The Mobile Revolution And The Struggle For Identity In The Digital Age

By Eugene Muhando (@e_muhando), Nairobi.

Life is a mystery, so we are told. Just take an adventure and realize the beauty of discovering something new. I am always fascinated by adventures to the Great Rift Valley and being born in North Rift made me interact with admirable places early in life. Recently, I was on a road trip to Baringo County. While marveling at the beautiful landscape of our country, we came across a number of tortoises crossing the road. I just wondered how they could survive such climatic conditions. I remember asking my colleagues whether they knew how long they could live but no one seemed to have a clue about it.

My curiosity led me to Google where after searching I discovered that tortoises can live up to 150 years. I was able to fulfill a desire by just typing in some words in a browser. Imagine that! This would not have been possible four decades ago. If I had a computer right then I would have proceeded to do some research on tortoises. Alternatively, I would have gone to the nearest library to peruse science books and journals to get the desired information.

This reminded me of our past before the advent of digital communication. I can’t think of how challenging it was to find opportunities, exploiting our God given talents and interacting with those who share our aspirations and dreams.

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Most of us can relate to childhood activities related to walking long distances to hunt birds and animals both for fun and for food. The adventures were enthralling and fulfilling as we used to come home and engage our elderly siblings about things we came across. We ended up discovering a lot just by interacting with the environment. It was also enjoyable cycling around just to be with those we deeply cared about and build strong friendships.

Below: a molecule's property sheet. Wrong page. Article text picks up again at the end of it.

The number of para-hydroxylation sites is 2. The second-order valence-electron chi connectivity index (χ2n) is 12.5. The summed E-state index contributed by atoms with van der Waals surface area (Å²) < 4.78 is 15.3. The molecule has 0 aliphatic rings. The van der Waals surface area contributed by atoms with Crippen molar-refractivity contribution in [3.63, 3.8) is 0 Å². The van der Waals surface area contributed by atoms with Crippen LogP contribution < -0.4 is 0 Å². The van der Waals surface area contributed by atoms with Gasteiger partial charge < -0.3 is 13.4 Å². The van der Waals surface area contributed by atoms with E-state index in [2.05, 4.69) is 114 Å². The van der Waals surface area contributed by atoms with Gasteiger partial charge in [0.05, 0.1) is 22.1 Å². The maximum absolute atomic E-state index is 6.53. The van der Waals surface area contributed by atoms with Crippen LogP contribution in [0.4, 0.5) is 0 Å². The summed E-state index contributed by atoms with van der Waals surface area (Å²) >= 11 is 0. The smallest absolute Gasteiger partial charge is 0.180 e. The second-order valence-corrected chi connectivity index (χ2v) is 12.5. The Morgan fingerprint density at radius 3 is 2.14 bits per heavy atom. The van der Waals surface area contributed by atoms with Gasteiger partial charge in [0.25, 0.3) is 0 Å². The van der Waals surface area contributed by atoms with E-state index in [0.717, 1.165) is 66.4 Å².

In the year 2008, we were fortunate to discover the advances in mobile technology. For the first time we were able to connect with others by calling and texting. We enjoyed using those early model phones. My friends always made fun of my black Motorola C113 which was code named “kichwa rungu” because of its round shape at the top.

Then came the time where we had phones that support memory cards. This was the “mother of all inventions” back then. Many people now had the ability to listen to music, watch videos and share with friends and family. Our conversations revolved around which new music someone had downloaded or a funny clip picked from the internet. Access to the internet was mostly directed to sites such as (is it still available?),, to name just a few.

And our exploits never ended there; we would walk around the village with phones in our hands listening to all manner of music, from Gyptian reggae, gospel and local tunes. It was really enjoyable. We built connections by transferring music via Bluetooth, recommending sites for accessing important info and occasionally listening to funny clips here and there. The ability to access information faster made one an expert in everything and they would be frequently consulted for “latest developments”.